There are more pieces of plastic in the ocean than stars in the Milky Way galaxy.
Up to 14 million tons of plastic enters the ocean annually, 40% of which is considered "single-use," which means it goes into the water within the same year that it was produced.
Most plastics never fully break down; they just fragment into smaller pieces called microplastics (5 millimeters across or smaller). Microplastics have been found in every corner of the globe, from the deepest part of the Mariana Trench to the top of the French Pyrenees.
Addressing this plastic pollution problem, of course, requires limiting plastic production. But innovators are also exploring ways to clean up plastic and microplastic that's already in the ocean.
In a new study published in the journal Matter, scientists describe a new type of nanotechnology that could help: tiny magnetic "nano-coils" that create chemical reactions in order to break down microplastics in the ocean. The process converts the plastic into carbon dioxide and water.
Xiaoguang Duan, a co-author of the new study, told Business Insider that although the technique is still in its infancy, the study "provides a possible solution to tackle a global problem."
Tiny magnetic coils could erode microplastic
Nano-tech refers to anything smaller than one billionth of a meter, or half the width of a human hair.
In this case, Duan and his team created microscopic nanotubes made of carbon and shaped like bed springs (which is why they're called nano-coils).
The tubes are coated with nitrogen and a magnetic metal called manganese. These two chemical compounds interact with the nano-coils to create highly reactive oxygen molecules, which in turn attack microplastics. The process converts the plastic pieces into harmless salt compounds, Co2, and water.
Duan and his team added the nano-coils to water samples contaminated with microplastic pollutants, and observed a 30% to 50% reduction in microplastics over a period of eight hours. The scientists then easily removed the nano-coils from the water using magnets for later re-use.
Duan said more testing is needed before this technology could be ready to use in wastewater treatment plants or the ocean, but that's their goal in the long-term.
"Our current study is still at a proof-of-concept stage in a lab scale," he said.
Microplastics are ubiquitous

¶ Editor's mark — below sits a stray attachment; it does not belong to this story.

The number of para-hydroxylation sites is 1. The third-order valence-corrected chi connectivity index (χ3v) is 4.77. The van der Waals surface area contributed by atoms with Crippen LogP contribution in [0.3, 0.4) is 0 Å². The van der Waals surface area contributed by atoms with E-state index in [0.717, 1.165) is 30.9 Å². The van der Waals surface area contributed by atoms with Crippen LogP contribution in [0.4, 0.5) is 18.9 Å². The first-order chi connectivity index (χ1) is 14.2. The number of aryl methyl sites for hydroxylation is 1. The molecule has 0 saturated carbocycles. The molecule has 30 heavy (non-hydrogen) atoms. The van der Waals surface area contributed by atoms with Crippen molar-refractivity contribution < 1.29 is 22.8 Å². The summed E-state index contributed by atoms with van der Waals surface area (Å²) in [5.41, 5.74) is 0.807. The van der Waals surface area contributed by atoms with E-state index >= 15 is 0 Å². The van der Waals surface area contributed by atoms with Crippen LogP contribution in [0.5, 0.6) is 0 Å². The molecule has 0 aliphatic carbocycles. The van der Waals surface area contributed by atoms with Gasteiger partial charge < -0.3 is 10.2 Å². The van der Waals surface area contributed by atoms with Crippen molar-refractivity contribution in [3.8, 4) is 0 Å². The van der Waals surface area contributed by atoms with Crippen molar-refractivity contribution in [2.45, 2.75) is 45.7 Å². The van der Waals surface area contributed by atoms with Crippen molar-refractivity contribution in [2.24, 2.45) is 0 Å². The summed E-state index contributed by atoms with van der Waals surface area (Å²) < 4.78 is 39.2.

Alarming quantities of microplastic have been found in a number of unexpected places, including scarcely populated islands in the Indian Ocean (where scientists found upwards of 414 million pieces of trash) and the guts of tiny animals living in the deepest part of the Pacific Ocean, some 36,000 feet down.
A 2015 study estimated that there's between 15 and 51 trillion pieces of microplastic in the world's oceans, weighing up to 261,000 tons.
Microplastics are a problem for marine life: A 2013 study found that marine animals can accumulate potentially hazardous chemicals from eating those plastics. That can lead them to suffer from tumors and liver problems.
Much of the fish and shellfish we ingest contain microplastics, and the tiny pollutants have shown up in our poop, according to the Smithsonian Institute. Scientists don't yet know the full consequences microplastics pose to human health.
Solving the plastic problem
Duan's team isn't the only one researching potential solutions to the plastic crisis.
Boyan Slat, a 24-year-old entrepreneur, launched The Ocean Cleanup project six years ago. His organization aims to clean up the Great Pacific Garbage Patch, a trash-filled vortex more than twice the size of Texas. The project's 2,000-foot-long plastic-catching tool was re-launched in June after an initial attempt last year proved unsuccessful.
Another option, from the winner of Google's 2019 Science Fair, is similar to what Duan's team is proposing. Fionn Ferriera, an 18-year-old from Cork County, Ireland, found that by combining oil with a magnetic compound called magnetite and adding that solution to water, he was able to extract about 90% of microplastics in water using magnets.
"At this stage, I believe all the possible solutions should be considered and encouraged," Duan said.
But he added that none of these innovations should be seen as an excuse to continue ramping up the production and use of single-use plastics.
"Prevention is always the best solution," he said.